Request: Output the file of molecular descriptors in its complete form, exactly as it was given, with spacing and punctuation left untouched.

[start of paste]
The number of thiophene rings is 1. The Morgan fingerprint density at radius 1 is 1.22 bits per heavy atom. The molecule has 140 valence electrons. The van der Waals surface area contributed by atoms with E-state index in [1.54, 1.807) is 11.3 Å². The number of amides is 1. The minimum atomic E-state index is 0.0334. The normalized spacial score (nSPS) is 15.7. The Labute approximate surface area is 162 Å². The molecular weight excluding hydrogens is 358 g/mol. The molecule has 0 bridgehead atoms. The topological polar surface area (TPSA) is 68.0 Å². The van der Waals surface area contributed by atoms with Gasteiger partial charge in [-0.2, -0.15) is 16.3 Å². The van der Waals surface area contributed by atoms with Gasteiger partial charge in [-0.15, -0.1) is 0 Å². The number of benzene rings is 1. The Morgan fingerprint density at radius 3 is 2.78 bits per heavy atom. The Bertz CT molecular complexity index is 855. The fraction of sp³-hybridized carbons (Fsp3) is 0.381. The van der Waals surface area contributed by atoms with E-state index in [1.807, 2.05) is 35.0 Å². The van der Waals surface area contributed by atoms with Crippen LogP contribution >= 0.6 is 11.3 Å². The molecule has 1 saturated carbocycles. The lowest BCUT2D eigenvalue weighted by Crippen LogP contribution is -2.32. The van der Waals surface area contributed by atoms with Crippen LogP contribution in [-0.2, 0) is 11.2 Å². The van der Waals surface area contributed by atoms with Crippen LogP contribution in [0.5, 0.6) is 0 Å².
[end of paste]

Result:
The number of thiophene rings is 1. The Morgan fingerprint density at radius 1 is 1.22 bits per heavy atom. The molecule has 140 valence electrons. The van der Waals surface area contributed by atoms with E-state index in [1.54, 1.807) is 11.3 Å². The number of amides is 1. The minimum atomic E-state index is 0.0334. The normalized spacial score (nSPS) is 15.7. The Labute approximate surface area is 162 Å². The molecular weight excluding hydrogens is 358 g/mol. The molecule has 0 bridgehead atoms. The topological polar surface area (TPSA) is 68.0 Å². The van der Waals surface area contributed by atoms with Gasteiger partial charge in [-0.2, -0.15) is 16.3 Å². The van der Waals surface area contributed by atoms with Gasteiger partial charge in [-0.15, -0.1) is 0 Å². The number of benzene rings is 1. The Morgan fingerprint density at radius 3 is 2.78 bits per heavy atom. The Bertz CT molecular complexity index is 855. The fraction of sp³-hybridized carbons (Fsp3) is 0.381. The van der Waals surface area contributed by atoms with E-state index in [1.807, 2.05) is 35.0 Å². The van der Waals surface area contributed by atoms with Crippen LogP contribution >= 0.6 is 11.3 Å². The molecule has 1 saturated carbocycles. The lowest BCUT2D eigenvalue weighted by Crippen LogP contribution is -2.32. The van der Waals surface area contributed by atoms with Crippen LogP contribution in [-0.2, 0) is 11.2 Å². The van der Waals surface area contributed by atoms with Crippen LogP contribution in [0.5, 0.6) is 0 Å².